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Leadership personality traits: Unlocking your potential

Leaders think about personality types in a flawed way that doesn't help them help others. Instead, look at the idea of a process communication model.

5 min read


Leadership personality traits: Unlocking your potential


Lead Change is a leadership media destination with a unique editorial focus on driving change within organizations, teams, and individuals. Lead Change, a division of Weaving Influence, publishes twice monthly with SmartBrief. Today’s post is by Nate Regier, PhD, and is an adapted excerpt from “Seeing People Through: Unleash Your Leadership Potential with The Process Communication Model,” Chapter 4: “Influence.”

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“The true task of leadership is not to put greatness into humanity, but to elicit it, since the greatness is already there.” — John Buchan

Have you ever heard people say things like this after they learn about their personality?

  • “I’m an extrovert, so don’t be offended by what I say.”
  • “As a High-D, I’m competitive. If you can’t hunt with the big dogs, stay on the porch.”
  • “Agreeableness is not one of my strengths, so don’t expect me to be sympathetic.” 

One of the most dangerous things that can happen with personality assessments is entitlement. People learn about their strongest type or style, embrace it and then hide behind it. Buoyed with new self-esteem from being told their personality is awesome, they begin to act as if it entitles them to behave without accountability.

Personality isn’t an entitlement program

Learning about our personality shouldn’t give leaders an excuse for entitlement. It should help them be more responsible, more capable, and more agile. A High-D is not destined to turn everything into a competition, and it’s not OK to do that. An extrovert can learn to be sensitive to another’s personal space.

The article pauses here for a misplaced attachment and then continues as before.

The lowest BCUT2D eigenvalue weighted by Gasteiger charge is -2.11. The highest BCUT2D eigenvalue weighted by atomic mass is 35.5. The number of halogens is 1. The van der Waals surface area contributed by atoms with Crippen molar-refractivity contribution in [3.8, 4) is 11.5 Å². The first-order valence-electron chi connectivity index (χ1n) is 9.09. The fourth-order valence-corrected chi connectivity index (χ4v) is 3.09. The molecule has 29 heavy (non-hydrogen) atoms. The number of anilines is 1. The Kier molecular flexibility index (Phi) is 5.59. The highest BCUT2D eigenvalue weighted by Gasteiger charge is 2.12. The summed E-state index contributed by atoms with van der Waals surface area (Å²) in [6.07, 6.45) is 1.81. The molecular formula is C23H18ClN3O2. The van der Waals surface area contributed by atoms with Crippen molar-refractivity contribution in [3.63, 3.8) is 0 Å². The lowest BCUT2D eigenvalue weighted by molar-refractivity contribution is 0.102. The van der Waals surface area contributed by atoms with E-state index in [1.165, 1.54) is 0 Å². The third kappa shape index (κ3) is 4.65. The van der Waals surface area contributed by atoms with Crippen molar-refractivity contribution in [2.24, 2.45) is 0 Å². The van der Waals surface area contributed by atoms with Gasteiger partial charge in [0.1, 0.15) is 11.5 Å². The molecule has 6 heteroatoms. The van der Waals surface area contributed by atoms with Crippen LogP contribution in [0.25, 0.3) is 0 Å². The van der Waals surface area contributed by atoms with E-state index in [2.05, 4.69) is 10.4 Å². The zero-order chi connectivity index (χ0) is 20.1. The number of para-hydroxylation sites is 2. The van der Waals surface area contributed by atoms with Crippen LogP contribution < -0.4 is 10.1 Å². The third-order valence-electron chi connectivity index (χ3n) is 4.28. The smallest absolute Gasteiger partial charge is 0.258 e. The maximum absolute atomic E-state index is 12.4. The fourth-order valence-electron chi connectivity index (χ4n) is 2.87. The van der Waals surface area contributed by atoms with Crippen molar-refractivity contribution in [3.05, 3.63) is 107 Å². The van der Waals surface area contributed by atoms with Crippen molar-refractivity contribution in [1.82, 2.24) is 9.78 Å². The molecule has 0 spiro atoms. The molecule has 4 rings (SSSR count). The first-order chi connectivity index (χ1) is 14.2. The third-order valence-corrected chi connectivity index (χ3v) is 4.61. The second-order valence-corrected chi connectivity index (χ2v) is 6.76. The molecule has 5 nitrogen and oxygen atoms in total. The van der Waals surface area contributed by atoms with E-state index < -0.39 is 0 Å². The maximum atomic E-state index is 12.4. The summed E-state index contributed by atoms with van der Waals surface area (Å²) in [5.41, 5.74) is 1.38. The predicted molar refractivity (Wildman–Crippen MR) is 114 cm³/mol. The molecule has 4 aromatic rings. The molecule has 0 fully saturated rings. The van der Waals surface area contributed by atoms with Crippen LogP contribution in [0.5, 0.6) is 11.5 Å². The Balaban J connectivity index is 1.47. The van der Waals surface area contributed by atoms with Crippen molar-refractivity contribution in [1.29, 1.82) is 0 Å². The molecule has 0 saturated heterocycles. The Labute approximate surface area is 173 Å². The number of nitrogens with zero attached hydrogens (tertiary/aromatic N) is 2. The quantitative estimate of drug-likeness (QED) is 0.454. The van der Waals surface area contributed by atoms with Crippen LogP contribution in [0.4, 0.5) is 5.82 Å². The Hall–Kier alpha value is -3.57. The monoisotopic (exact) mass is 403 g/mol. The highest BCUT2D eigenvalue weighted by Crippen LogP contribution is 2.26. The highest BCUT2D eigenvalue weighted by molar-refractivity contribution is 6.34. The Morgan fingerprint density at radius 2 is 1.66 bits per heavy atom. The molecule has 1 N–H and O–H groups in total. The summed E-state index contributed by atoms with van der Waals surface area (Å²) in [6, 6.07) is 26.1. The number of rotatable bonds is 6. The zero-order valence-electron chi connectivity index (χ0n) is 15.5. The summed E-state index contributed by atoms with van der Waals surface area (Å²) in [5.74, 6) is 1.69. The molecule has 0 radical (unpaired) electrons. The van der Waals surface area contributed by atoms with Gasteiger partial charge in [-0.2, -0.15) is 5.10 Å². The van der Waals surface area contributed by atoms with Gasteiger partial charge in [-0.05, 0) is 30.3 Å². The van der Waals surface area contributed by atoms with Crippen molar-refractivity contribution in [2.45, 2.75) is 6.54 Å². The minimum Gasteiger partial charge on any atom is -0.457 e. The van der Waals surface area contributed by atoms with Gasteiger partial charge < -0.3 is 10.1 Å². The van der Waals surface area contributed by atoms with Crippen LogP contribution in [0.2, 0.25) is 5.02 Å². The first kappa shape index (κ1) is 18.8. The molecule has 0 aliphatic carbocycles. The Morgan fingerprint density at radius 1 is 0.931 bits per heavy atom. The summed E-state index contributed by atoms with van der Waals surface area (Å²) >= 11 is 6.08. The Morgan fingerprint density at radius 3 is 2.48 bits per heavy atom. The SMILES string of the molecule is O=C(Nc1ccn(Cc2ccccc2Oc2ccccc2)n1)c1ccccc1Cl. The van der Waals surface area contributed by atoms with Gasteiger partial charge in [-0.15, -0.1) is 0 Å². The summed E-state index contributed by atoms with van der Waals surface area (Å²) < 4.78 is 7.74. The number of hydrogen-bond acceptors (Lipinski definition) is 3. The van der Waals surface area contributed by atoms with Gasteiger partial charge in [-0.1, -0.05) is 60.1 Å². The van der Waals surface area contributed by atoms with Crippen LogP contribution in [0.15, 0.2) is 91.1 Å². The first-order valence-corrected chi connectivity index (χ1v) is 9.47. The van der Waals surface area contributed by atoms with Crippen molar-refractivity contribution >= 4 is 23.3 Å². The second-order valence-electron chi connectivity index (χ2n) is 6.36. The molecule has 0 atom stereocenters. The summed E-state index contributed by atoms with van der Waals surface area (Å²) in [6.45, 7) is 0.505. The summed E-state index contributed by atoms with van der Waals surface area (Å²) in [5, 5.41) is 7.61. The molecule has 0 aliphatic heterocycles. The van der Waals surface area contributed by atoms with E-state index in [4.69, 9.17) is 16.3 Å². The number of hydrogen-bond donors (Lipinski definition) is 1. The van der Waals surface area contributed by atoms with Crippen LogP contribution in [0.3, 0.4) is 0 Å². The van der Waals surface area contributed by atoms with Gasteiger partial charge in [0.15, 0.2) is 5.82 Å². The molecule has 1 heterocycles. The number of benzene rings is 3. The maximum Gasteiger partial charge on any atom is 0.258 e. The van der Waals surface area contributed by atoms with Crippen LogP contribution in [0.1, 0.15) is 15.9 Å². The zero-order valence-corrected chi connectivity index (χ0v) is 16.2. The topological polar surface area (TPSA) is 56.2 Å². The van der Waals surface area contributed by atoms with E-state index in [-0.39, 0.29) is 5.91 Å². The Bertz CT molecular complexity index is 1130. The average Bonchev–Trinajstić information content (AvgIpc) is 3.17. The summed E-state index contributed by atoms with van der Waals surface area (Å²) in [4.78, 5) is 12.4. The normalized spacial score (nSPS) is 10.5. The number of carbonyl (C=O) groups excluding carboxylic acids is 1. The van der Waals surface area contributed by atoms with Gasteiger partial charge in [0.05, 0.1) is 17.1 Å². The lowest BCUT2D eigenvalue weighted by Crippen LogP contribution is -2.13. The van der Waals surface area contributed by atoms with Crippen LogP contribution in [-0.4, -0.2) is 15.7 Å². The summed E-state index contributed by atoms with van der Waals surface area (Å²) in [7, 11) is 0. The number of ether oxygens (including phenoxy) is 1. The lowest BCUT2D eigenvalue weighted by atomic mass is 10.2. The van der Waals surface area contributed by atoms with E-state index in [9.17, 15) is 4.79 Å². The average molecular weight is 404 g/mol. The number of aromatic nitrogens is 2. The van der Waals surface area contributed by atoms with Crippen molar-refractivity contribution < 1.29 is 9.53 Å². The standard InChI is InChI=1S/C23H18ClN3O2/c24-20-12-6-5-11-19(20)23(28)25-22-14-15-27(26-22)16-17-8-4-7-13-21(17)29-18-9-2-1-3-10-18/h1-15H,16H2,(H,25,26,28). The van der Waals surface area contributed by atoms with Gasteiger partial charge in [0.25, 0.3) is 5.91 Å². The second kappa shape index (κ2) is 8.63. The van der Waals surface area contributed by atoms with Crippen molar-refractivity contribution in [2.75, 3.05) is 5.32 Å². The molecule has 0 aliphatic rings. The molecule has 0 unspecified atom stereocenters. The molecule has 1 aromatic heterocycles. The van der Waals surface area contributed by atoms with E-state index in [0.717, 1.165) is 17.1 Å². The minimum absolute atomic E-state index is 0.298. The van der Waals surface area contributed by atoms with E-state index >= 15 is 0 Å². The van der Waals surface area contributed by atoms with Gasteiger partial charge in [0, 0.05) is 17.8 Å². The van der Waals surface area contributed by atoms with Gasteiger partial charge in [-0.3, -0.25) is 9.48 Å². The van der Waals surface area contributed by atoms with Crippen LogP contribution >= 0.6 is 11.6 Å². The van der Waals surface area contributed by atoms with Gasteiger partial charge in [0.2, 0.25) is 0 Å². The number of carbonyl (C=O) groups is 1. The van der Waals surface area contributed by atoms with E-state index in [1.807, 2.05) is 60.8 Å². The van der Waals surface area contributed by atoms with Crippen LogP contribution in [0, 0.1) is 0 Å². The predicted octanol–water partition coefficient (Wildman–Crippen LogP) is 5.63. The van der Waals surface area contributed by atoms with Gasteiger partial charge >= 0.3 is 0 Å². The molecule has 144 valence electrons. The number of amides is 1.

Empathy and compassion can be developed, even by people with low agreeableness, which is a critical leadership skill. Instead of being an entitlement program or get-out-of-jail-free card, personality should be the mechanism by which successful leaders simultaneously honor their uniqueness and influence diverse capabilities and perspectives toward shared goals.

Types IN people, not types OF people

Part of the problem is how personality assessments are conceptualized. Most assessments based on theories about individual differences will categorize types of people instead of describing types in people. For the most part, theory-based personality models suffer from validity and reliability problems and tend to invite entitlement.

If you’ve ever described your personality with the phrase, “I am a __________,” you are most likely perpetuating the myth that personality is about types of people. Models based on behavioral observation, like the Process Communication Model, reveal a more nuanced picture of how personality actually manifests in people.

Personality and communication